you?ll find on the foreigner-friendly scene. Surprisingly spacious
inside, the atmosphere is generally quite raucous and, while the staff
tend to be a little surly, the service is good. They’ve got karaoke,
too, with a wide range of English songs available in the books, priced
at ?00 apiece. A word of warning for Shirley Bassey wannabes anxious
to get their hands on the mike, though: you might have to wait a while,
as there is usually a queue!
There is no door policy at Fuji, and there are often just as many girls as boys.
Open 19:30-2.30 (until 4:00 on Fri & Sat)
It seems as if Dragon?s been around forever ? for a long time, it was
the sole foreigner-friendly club-style bar with a dancefloor, making it
popular with the late night crowd. The atmosphere can seem a bit grim
for the first-time visitor: it’s very much on the dark/sweaty side, and
the several TV screens around the bar are often showing things you
wouldn?t want to show your mother (well, at least without giving her a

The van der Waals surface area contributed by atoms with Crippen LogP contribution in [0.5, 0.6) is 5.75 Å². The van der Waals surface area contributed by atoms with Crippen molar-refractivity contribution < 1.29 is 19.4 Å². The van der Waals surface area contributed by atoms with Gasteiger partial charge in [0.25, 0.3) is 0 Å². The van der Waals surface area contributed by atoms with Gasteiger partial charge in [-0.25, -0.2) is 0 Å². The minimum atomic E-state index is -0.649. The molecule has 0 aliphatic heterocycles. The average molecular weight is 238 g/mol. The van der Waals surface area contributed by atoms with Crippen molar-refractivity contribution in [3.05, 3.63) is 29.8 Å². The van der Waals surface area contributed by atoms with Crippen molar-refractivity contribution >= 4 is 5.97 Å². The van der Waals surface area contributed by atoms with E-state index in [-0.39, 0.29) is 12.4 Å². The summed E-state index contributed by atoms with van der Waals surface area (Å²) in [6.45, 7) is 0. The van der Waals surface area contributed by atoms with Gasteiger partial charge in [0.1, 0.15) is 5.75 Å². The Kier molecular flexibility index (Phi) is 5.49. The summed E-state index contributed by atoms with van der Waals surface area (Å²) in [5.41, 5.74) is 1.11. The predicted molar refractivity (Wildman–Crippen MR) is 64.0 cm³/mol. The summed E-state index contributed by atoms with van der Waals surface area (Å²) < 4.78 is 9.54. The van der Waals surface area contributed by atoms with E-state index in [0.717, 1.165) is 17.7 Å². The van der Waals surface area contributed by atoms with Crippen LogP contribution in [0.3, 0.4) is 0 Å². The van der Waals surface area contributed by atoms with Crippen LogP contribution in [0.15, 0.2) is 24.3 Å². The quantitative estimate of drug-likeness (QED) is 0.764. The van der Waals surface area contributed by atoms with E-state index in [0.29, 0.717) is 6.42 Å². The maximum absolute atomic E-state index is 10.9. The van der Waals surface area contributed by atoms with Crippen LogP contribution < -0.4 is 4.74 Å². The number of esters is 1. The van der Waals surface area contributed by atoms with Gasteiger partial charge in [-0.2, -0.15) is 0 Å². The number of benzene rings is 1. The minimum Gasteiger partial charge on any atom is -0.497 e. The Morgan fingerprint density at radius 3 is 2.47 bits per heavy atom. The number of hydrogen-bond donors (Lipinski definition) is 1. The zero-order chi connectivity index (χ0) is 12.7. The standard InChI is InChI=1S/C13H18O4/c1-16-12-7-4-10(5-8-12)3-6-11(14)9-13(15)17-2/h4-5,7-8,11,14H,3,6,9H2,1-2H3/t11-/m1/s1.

few G&Ts first?). However, the staff are friendly and speak
English, and there is a good range of dance music blasting from the
speakers. While not as busy as it used to be, there are always people
in on the weekend ? or sprawled outside, if they?ve had a particularly
Drinks: ?00 for beer, ?00~ for cocktails.
On the weekend there is usually an entrance charge of ?000, including one drink (sometimes double for girls, so be careful!).
This small but spacious, low-key bar is a good contrast to some of the
more frenetic places in ni-chome. It?s a little more upmarket, too.
There are usually a good number of people in until the last train and,
though it usually doesn’t get many non-Japanese guests, the staff are
welcoming and the service is good. There is an English sign/menu
Drinks: ?00~ (?00 during happy hour). A selection of food is also available.
For club kids, there are regular mega-parties at the gay/mixed Paradise
Ball and Red parties (held at AgeHa). With authorities getting
increasingly strict in Singapore and Bangkok, these events are becoming
something of a fixture on the Asia scene. AgeHa is always a good night
out: there’s a wide range of rooms/dancefloors and chillout zones
(including a pool-side bar) and, often, over 3000 of Tokyo?s most
beautiful people in attendance. But be warned: if you arrive after
midnight, you may end up waiting in line for a few hours!!
Entrance usually around ?500 with 2 drinks
For event dates refer to: